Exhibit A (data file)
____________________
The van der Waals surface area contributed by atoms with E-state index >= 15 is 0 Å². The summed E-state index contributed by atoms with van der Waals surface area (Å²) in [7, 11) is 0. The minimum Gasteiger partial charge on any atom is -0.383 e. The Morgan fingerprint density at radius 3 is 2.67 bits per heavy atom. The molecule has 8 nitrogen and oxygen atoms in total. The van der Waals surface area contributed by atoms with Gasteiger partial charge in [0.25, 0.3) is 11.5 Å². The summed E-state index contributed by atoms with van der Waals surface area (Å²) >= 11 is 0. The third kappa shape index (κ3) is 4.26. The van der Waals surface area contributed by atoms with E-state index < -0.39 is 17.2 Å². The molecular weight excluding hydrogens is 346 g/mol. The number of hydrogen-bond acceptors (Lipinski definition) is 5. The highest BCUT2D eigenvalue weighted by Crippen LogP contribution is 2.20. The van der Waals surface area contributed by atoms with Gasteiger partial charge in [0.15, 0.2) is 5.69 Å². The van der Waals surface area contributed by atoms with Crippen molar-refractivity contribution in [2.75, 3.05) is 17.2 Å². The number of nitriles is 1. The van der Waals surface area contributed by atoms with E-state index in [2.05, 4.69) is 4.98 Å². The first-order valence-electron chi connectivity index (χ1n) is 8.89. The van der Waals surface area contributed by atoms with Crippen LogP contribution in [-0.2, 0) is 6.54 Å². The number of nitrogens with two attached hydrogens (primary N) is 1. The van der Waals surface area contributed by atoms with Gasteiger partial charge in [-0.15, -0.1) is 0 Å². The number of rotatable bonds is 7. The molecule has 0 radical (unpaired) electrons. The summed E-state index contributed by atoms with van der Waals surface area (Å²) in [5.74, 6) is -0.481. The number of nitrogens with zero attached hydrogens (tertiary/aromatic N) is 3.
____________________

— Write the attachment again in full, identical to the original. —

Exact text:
The van der Waals surface area contributed by atoms with E-state index >= 15 is 0 Å². The summed E-state index contributed by atoms with van der Waals surface area (Å²) in [7, 11) is 0. The minimum Gasteiger partial charge on any atom is -0.383 e. The Morgan fingerprint density at radius 3 is 2.67 bits per heavy atom. The molecule has 8 nitrogen and oxygen atoms in total. The van der Waals surface area contributed by atoms with Gasteiger partial charge in [0.25, 0.3) is 11.5 Å². The summed E-state index contributed by atoms with van der Waals surface area (Å²) >= 11 is 0. The third kappa shape index (κ3) is 4.26. The van der Waals surface area contributed by atoms with E-state index < -0.39 is 17.2 Å². The molecular weight excluding hydrogens is 346 g/mol. The number of hydrogen-bond acceptors (Lipinski definition) is 5. The highest BCUT2D eigenvalue weighted by Crippen LogP contribution is 2.20. The van der Waals surface area contributed by atoms with Gasteiger partial charge in [0.15, 0.2) is 5.69 Å². The van der Waals surface area contributed by atoms with Crippen molar-refractivity contribution in [2.75, 3.05) is 17.2 Å². The number of nitriles is 1. The van der Waals surface area contributed by atoms with E-state index in [2.05, 4.69) is 4.98 Å². The first-order valence-electron chi connectivity index (χ1n) is 8.89. The van der Waals surface area contributed by atoms with Crippen LogP contribution in [-0.2, 0) is 6.54 Å². The number of nitrogens with two attached hydrogens (primary N) is 1. The van der Waals surface area contributed by atoms with Gasteiger partial charge in [-0.15, -0.1) is 0 Å². The number of rotatable bonds is 7. The molecule has 0 radical (unpaired) electrons. The summed E-state index contributed by atoms with van der Waals surface area (Å²) in [5.74, 6) is -0.481. The number of nitrogens with zero attached hydrogens (tertiary/aromatic N) is 3.